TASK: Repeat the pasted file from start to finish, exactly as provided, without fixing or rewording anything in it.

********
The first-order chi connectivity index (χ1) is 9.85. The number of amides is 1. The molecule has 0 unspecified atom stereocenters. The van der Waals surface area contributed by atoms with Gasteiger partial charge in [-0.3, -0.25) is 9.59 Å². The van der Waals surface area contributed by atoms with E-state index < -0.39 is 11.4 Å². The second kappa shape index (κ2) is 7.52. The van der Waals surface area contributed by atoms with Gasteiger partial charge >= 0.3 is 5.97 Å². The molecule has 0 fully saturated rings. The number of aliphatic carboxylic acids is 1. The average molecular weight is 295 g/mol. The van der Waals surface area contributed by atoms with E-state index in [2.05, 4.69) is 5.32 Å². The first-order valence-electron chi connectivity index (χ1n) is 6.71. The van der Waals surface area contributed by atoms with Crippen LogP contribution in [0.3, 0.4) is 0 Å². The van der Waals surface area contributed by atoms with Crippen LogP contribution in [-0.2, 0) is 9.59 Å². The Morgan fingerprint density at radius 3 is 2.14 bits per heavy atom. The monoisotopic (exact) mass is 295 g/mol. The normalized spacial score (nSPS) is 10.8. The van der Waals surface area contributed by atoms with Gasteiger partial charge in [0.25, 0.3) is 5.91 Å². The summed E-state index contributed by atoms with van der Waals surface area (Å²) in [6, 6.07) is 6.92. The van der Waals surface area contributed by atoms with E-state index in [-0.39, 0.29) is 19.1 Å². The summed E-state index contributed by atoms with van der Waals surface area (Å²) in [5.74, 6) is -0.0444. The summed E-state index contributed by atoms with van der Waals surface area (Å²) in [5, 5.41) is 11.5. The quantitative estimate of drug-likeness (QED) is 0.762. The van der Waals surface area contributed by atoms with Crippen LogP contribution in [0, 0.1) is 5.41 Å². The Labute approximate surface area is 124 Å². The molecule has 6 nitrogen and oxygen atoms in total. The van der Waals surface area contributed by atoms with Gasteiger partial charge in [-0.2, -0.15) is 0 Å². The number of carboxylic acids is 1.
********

The first-order chi connectivity index (χ1) is 9.85. The number of amides is 1. The molecule has 0 unspecified atom stereocenters. The van der Waals surface area contributed by atoms with Gasteiger partial charge in [-0.3, -0.25) is 9.59 Å². The van der Waals surface area contributed by atoms with E-state index < -0.39 is 11.4 Å². The second kappa shape index (κ2) is 7.52. The van der Waals surface area contributed by atoms with Gasteiger partial charge >= 0.3 is 5.97 Å². The molecule has 0 fully saturated rings. The number of aliphatic carboxylic acids is 1. The average molecular weight is 295 g/mol. The van der Waals surface area contributed by atoms with E-state index in [2.05, 4.69) is 5.32 Å². The first-order valence-electron chi connectivity index (χ1n) is 6.71. The van der Waals surface area contributed by atoms with Crippen LogP contribution in [0.3, 0.4) is 0 Å². The van der Waals surface area contributed by atoms with Crippen LogP contribution in [-0.2, 0) is 9.59 Å². The Morgan fingerprint density at radius 3 is 2.14 bits per heavy atom. The monoisotopic (exact) mass is 295 g/mol. The normalized spacial score (nSPS) is 10.8. The van der Waals surface area contributed by atoms with Gasteiger partial charge in [0.25, 0.3) is 5.91 Å². The summed E-state index contributed by atoms with van der Waals surface area (Å²) in [6, 6.07) is 6.92. The van der Waals surface area contributed by atoms with E-state index in [-0.39, 0.29) is 19.1 Å². The summed E-state index contributed by atoms with van der Waals surface area (Å²) in [5.74, 6) is -0.0444. The summed E-state index contributed by atoms with van der Waals surface area (Å²) in [5, 5.41) is 11.5. The quantitative estimate of drug-likeness (QED) is 0.762. The van der Waals surface area contributed by atoms with Crippen LogP contribution in [0, 0.1) is 5.41 Å². The Labute approximate surface area is 124 Å². The molecule has 6 nitrogen and oxygen atoms in total. The van der Waals surface area contributed by atoms with Gasteiger partial charge in [-0.2, -0.15) is 0 Å². The number of carboxylic acids is 1.